Taking Back Christianese #5: “Just Ask Jesus into Your Heart”

Despite the association with modern day revival-style churches, this phrase actually has a long pedigree, even in Reformed circles.

In this way, as noted above, this phrase can actually backfire on itself.  While intended to prevent false conversions, it can (if misused) actually lead to false conversions.  People can think they are saved because they “asked Jesus into their heart” with no awareness of how to evaluate their own spiritual condition.


Some of us grew up in churches where it seemed every Sunday included an altar call. Congregants were invited to walk the aisle and to make a “decision” for Christ.

During these occasions, very specific language would be used to explain how a person becomes a Christian.  “Just ask Jesus into your heart,” was the common refrain, usually followed by an appeal to Rev 3:2, “Behold, I stand at the door and knock; if any one hears My voice and opens the door, I will come in to him.”

Thus, we come to the next installment in the “Taking Back Christianese” series.  Our purpose here is to evaluate the phrase, “Just ask Jesus into your heart.”  Like most of the phrases in this series, it can have both positive and negative aspects, depending on how it is used.

Why Do People Use This Phrase?

Despite the association with modern day revival-style churches, this phrase actually has a long pedigree, even in Reformed circles.  As some have pointed out, even certain Puritans used language that was similar.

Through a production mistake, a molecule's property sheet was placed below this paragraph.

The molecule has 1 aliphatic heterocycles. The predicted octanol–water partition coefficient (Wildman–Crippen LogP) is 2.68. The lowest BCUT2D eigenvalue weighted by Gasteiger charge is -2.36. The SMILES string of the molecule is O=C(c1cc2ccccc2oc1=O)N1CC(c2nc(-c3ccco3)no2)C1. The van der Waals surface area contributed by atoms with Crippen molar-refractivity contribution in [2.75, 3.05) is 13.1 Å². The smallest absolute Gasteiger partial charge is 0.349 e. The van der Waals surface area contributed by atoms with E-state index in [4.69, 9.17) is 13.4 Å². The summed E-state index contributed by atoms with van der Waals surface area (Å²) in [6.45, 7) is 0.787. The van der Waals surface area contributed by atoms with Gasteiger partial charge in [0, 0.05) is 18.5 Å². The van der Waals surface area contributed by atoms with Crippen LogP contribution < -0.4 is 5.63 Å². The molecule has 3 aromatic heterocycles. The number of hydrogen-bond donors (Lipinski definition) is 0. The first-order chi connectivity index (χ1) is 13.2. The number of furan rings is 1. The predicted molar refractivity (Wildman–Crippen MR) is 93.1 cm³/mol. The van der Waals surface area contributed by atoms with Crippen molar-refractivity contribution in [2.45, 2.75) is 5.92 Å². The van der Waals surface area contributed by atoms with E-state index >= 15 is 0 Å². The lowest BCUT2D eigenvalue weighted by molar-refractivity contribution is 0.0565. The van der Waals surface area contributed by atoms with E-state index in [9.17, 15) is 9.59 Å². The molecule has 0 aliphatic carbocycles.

And the reason for the usage of this phrase is not hard to find.  Concerned about the prevalence of false conversions, many pastors were keen to emphasize that salvation is not something attained just by attending church or being born into a Christian home.  Salvation is personal and individual.  Each sinner has to respond to Christ for themselves.

There is a bit of irony however to this motivation.  Although this phrase might have been used to prevent false conversions, its misuse can, in fact, heighten the problem of false conversions.  More on this below.

What is Correct or Helpful about This Phrase?

No doubt the Puritans embraced a version of this phrase precisely because it emphasized the personal, heartfelt response that needed to be true of every converted individual.  The Gospel has both corporate and individual aspects to it, and the latter cannot be forgotten.

Indeed, this is plainly laid out in Scripture.  Familial and corporate ties are not enough to be saved, “But to all who did receive him, who believed in his name, he gave the right to become children of God, who were born, not of blood nor of the will of the flesh nor of the will of man, but of God” (John 1:12-13).

Thus, this phrase rightly reminds us that the Gospel requires a response from individuals.  It is not something that can be assumed or taken for granted.  Christ must be believed upon and embraced.

In this way, this phrase is a very helpful reminder of the importance of conversion. And this reminder is seriously needed in Reformed circles today. We talk about a lot of things as Reformed believers–justification, sanctification, adoption.

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